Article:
A note of a few do's and don'ts to ensure that you stay safe out in the hills.
Being prepared for your outdoor adventures is of the utmost importance to ensure that you have an enjoyable experience and remain safe. This includes, for example, taking along the correct equipment and clothing, being aware of weather conditions (and that these can change rapidly) and knowing what to do in an emergency. We strongly advise anyone intending to head for the hills to consult the thorough There and Back Safely document compiled by CapeNature for a comprehensive guide to hiking safety considerations, information, responsibilities and emergency procedures. As an essential bare minimum, Forge advises the following;
Have at least another person accompanying you. The minimum recommended group size is four.
Identify your chosen route prior to setting out and let someone (not coming along) know of your intended route.
Have the relevant emergency contacts (see ‘Emergency Contacts’) saved on your phone and on your person.
Wear a hat and sunblock.
Check the weather beforehand.
Ensure your phone battery is fully charged (We also suggest carrying a fully charged power-bank).
Take a minimum of 1l of water. Never assume you will find drinkable water en route.
Carry a backpack with the following:
warm jacket or windbreaker;
headlamp with spare batteries
SEARCH & RESCUE: BE PREPARED
If you find yourself in an emergency situation that requires Search and Rescue services, make the operation as easy as possible by having the following information readily available and stay on the call as long as required. For all location-based information be sure to use the Forge Mobile App:
Your contact number
Description of what has happened, when and where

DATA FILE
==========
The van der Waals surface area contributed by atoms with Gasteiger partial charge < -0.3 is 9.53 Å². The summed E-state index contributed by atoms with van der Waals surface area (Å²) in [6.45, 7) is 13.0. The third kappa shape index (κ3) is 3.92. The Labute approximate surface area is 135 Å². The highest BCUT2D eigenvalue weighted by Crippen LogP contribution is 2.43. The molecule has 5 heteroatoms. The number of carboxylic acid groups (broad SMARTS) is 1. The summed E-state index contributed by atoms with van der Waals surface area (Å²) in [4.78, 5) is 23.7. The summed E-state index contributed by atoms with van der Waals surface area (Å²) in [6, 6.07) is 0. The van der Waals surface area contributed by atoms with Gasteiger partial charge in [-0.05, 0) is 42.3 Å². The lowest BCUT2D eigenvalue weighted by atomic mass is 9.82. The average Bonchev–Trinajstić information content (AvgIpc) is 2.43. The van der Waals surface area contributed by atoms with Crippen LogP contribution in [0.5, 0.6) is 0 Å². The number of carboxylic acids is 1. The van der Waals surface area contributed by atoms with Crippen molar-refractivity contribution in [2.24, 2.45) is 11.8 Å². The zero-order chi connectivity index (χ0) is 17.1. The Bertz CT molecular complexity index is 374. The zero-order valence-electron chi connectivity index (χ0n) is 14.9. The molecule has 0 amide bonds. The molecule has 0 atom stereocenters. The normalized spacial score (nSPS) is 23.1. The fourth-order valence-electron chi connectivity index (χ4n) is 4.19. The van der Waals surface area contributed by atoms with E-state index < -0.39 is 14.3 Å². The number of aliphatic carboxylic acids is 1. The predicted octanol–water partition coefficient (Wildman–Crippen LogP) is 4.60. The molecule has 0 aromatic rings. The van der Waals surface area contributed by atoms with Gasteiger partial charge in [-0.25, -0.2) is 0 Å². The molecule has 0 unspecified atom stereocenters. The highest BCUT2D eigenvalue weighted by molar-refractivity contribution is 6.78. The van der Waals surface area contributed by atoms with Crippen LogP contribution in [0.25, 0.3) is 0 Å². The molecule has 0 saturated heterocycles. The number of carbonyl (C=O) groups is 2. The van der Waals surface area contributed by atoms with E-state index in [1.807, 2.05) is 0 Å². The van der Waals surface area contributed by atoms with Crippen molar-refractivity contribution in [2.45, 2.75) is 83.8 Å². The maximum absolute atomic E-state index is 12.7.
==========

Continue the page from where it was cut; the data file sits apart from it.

Number of victims and bystanders
Injuries sustained and first aid given
Who else is on-scene to assist
“Don’t be kak. Be lekker”. Use common sense and courtesy and share the trail with other users. When intending to pass someone, announce your intentions to them and slow your pace. Generally, mountain bikers yield to hikers although all trail users, downhill yields to uphill.
CRIME-RELATED THREATS TO PERSONAL SAFETY
There has been a rise in attacks on hikers, runners and cyclists on the Cape Peninsula since 2013. Attacks can be aggressive, violent and potentially life-threatening. Crime tends to shift as combatting it shifts, meaning places in the Cape Peninsula, including Table Mountain National Park, are unfortunately unlikely to ever be crime free. Be aware that you are responsible for your decision to hike in such circumstances and should be aware of the inherent risks involved, take provisions to look after your own safety and take the appropriate precautions. It is important to keep up to date through social media and news reports regarding incidents and avoid high-risk areas accordingly.
Here are some strategies adapted from the Mountain Club of South Africa Cape Town Section to enhance your safety out on the mountains:
Avoid vehicle break-ins by never leaving any items exposed in your car. Take only essential valuables with you to a hike and ensure other items are stowed in the boot, out of sight.
Hike in a group. While this does not preclude being attacked, it may serve as a deterrent.
Be aware of potential threats. The suddenness of an attack leads to panic, which may exacerbate the situation. An alert, obviously aware group, poses a harder target.
If attacked, it is advisable NOT to resist and fight back. Handing over your “valuables” decreases the chances of being harmed (although unfortunately, this is not always the case). Your life is more important than your possessions.
In the event that you can see that an attack is imminent, hide your cell-phone in the vegetation or rocks so that you are able to summon help much faster afterwards.
Keep the emergency contact numbers on your phones. Check that all members of the party have these numbers. Also keep those numbers somewhere on your person:
Metro Emergency Medical Services: 021 937 0300
Will activate Mountain Rescue and are capable of escalating your call to all relevant agencies.
Public Emergency Communication Centre: 021 480 7700
A central control centre for reporting crime (mountain-related or other).